Hiroyuki Ishi, Professor, Hokkaido University Public Policy School: There have been frequent outbreaks of conflict in regions across Africa in recent years. Data for 2006 shows that of 43 conflicts that broke out across the whole world, 12 were in Africa. Also, of the eight countries to have sanctions imposed by the United Nations, seven were in Africa. Africa has rich mineral resources buried underground, including crude oil, diamonds, and copper, and for this reason there are many conflicts over resources. Of the 12 conflicts in 2006, 10 were related to resources.

As an example of conflict over resources, I would like to talk about Sierra Leone in West Africa. Sierra Leone is one of Africa's poorest countries, yet it is known for its high-quality diamonds. An antigovernment army rose up in revolt over the rights to these diamonds in 1991. Neighboring Liberia gave its support to the antigovernment army, which was able to purchase arms and ammunition with the proceeds from diamonds smuggled out of the country. The internal conflict continued this way until a cessation of hostilities finally came about in 2002. However, the diamond rights are still firmly in the hands of the military, government officials, and other privileged classes, while many of the country's people live in poverty.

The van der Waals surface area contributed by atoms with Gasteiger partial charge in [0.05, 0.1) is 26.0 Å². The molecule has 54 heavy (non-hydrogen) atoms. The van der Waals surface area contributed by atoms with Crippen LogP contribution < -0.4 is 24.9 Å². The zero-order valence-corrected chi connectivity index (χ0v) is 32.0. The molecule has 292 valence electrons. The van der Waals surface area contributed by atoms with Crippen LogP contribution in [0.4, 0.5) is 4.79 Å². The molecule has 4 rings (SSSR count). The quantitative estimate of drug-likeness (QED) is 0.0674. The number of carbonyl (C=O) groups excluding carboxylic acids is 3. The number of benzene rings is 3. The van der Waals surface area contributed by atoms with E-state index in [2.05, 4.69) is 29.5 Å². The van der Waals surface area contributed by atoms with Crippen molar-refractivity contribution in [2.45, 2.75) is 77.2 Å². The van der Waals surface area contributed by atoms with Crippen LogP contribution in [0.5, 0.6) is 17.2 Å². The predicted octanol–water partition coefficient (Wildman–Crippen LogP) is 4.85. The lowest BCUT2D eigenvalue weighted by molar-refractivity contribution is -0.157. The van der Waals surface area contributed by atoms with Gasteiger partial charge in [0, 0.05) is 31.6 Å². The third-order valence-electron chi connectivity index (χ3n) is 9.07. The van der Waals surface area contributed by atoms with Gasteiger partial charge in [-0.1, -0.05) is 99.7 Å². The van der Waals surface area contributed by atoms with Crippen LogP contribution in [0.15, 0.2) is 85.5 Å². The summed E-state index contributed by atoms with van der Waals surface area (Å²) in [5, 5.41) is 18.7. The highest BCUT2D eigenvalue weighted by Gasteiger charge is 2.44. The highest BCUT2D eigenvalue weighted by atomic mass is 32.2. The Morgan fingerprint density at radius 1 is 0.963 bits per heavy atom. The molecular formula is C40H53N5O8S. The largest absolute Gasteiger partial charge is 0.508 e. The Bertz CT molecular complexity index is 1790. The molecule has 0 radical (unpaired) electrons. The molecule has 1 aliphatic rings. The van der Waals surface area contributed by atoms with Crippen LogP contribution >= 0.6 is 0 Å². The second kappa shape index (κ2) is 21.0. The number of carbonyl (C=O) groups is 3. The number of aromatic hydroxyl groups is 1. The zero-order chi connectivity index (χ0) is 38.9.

I would like to talk about another conflict, this time the one that broke out in Rwanda, a country with scarce mineral resources. Rwanda is located on the eastern side of the Democratic Republic of the Congo. Ethnically, it is composed of the majority Hutu, an agricultural tribe, and the minority Tutsi, a stock-farming tribe; the two tribes coexisted, albeit in a state of tension. However, during the latter half of the twentieth century the population of Rwanda increased sharply, raising the necessity to acquire new land in order to feed the newly increased population. Disputes over land developed into conflict along tribal lines that ultimately led to the Rwandan Genocide of 1994, in which Hutu extremists massacred ethnic Tutsis and Hutu moderates. Some one million people, roughly a seventh of the whole population of the country at the time, are believed to have died in the genocide, and 1.4 million fled to other countries as refugees. Conflicts such as these over mineral resources and land break out frequently in Africa, making it even harder to escape poverty. The vicious circle continues.